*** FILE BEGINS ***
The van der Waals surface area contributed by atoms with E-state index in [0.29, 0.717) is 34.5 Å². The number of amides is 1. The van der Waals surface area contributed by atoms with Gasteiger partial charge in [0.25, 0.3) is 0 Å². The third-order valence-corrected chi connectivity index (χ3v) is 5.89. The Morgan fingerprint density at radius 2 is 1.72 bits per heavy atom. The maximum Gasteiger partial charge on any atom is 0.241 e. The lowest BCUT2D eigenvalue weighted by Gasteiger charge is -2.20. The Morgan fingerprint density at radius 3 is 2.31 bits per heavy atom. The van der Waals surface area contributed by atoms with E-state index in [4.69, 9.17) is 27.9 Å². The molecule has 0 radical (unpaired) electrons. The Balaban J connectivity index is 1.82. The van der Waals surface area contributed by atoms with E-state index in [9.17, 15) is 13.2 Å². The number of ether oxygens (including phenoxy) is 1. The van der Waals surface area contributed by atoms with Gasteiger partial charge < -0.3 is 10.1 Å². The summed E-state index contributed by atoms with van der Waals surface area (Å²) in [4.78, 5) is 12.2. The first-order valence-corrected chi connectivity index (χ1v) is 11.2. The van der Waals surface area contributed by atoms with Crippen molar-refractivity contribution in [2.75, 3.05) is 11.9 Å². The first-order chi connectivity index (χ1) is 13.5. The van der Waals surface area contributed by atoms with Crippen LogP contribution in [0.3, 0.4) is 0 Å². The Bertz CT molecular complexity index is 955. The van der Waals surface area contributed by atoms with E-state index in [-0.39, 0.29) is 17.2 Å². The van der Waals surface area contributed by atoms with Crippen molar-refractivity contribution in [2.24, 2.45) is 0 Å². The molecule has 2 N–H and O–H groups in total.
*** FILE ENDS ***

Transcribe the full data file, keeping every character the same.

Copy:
The van der Waals surface area contributed by atoms with E-state index in [0.29, 0.717) is 34.5 Å². The number of amides is 1. The van der Waals surface area contributed by atoms with Gasteiger partial charge in [0.25, 0.3) is 0 Å². The third-order valence-corrected chi connectivity index (χ3v) is 5.89. The Morgan fingerprint density at radius 2 is 1.72 bits per heavy atom. The maximum Gasteiger partial charge on any atom is 0.241 e. The lowest BCUT2D eigenvalue weighted by Gasteiger charge is -2.20. The Morgan fingerprint density at radius 3 is 2.31 bits per heavy atom. The van der Waals surface area contributed by atoms with E-state index in [4.69, 9.17) is 27.9 Å². The molecule has 0 radical (unpaired) electrons. The Balaban J connectivity index is 1.82. The van der Waals surface area contributed by atoms with E-state index in [9.17, 15) is 13.2 Å². The number of ether oxygens (including phenoxy) is 1. The van der Waals surface area contributed by atoms with Gasteiger partial charge < -0.3 is 10.1 Å². The summed E-state index contributed by atoms with van der Waals surface area (Å²) in [4.78, 5) is 12.2. The first-order valence-corrected chi connectivity index (χ1v) is 11.2. The van der Waals surface area contributed by atoms with Crippen molar-refractivity contribution in [2.75, 3.05) is 11.9 Å². The first-order chi connectivity index (χ1) is 13.5. The van der Waals surface area contributed by atoms with Crippen LogP contribution in [0.3, 0.4) is 0 Å². The Bertz CT molecular complexity index is 955. The van der Waals surface area contributed by atoms with E-state index in [-0.39, 0.29) is 17.2 Å². The van der Waals surface area contributed by atoms with Crippen molar-refractivity contribution in [2.24, 2.45) is 0 Å². The molecule has 2 N–H and O–H groups in total.